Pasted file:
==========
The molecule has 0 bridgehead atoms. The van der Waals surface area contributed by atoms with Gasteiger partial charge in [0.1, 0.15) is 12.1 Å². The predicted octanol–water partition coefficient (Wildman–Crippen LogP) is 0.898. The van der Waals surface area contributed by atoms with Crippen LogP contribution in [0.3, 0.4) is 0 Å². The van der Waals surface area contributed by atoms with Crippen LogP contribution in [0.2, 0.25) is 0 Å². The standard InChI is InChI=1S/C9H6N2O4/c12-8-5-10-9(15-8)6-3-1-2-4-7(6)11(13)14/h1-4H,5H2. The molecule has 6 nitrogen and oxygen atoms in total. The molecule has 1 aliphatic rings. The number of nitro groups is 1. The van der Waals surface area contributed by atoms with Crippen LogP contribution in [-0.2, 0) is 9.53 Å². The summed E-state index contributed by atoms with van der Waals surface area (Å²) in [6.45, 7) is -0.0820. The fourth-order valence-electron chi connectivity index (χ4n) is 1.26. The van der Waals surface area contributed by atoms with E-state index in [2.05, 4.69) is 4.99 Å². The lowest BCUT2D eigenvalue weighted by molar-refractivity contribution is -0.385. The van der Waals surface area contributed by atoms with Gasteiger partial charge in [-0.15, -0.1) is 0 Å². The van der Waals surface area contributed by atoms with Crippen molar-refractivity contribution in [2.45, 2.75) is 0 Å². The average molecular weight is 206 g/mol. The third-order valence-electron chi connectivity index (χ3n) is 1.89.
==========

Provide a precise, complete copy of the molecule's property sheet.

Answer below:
The molecule has 0 bridgehead atoms. The van der Waals surface area contributed by atoms with Gasteiger partial charge in [0.1, 0.15) is 12.1 Å². The predicted octanol–water partition coefficient (Wildman–Crippen LogP) is 0.898. The van der Waals surface area contributed by atoms with Crippen LogP contribution in [0.3, 0.4) is 0 Å². The van der Waals surface area contributed by atoms with Crippen LogP contribution in [0.2, 0.25) is 0 Å². The standard InChI is InChI=1S/C9H6N2O4/c12-8-5-10-9(15-8)6-3-1-2-4-7(6)11(13)14/h1-4H,5H2. The molecule has 6 nitrogen and oxygen atoms in total. The molecule has 1 aliphatic rings. The number of nitro groups is 1. The van der Waals surface area contributed by atoms with Crippen LogP contribution in [-0.2, 0) is 9.53 Å². The summed E-state index contributed by atoms with van der Waals surface area (Å²) in [6.45, 7) is -0.0820. The fourth-order valence-electron chi connectivity index (χ4n) is 1.26. The van der Waals surface area contributed by atoms with E-state index in [2.05, 4.69) is 4.99 Å². The lowest BCUT2D eigenvalue weighted by molar-refractivity contribution is -0.385. The van der Waals surface area contributed by atoms with Gasteiger partial charge in [-0.15, -0.1) is 0 Å². The van der Waals surface area contributed by atoms with Crippen molar-refractivity contribution in [2.45, 2.75) is 0 Å². The average molecular weight is 206 g/mol. The third-order valence-electron chi connectivity index (χ3n) is 1.89.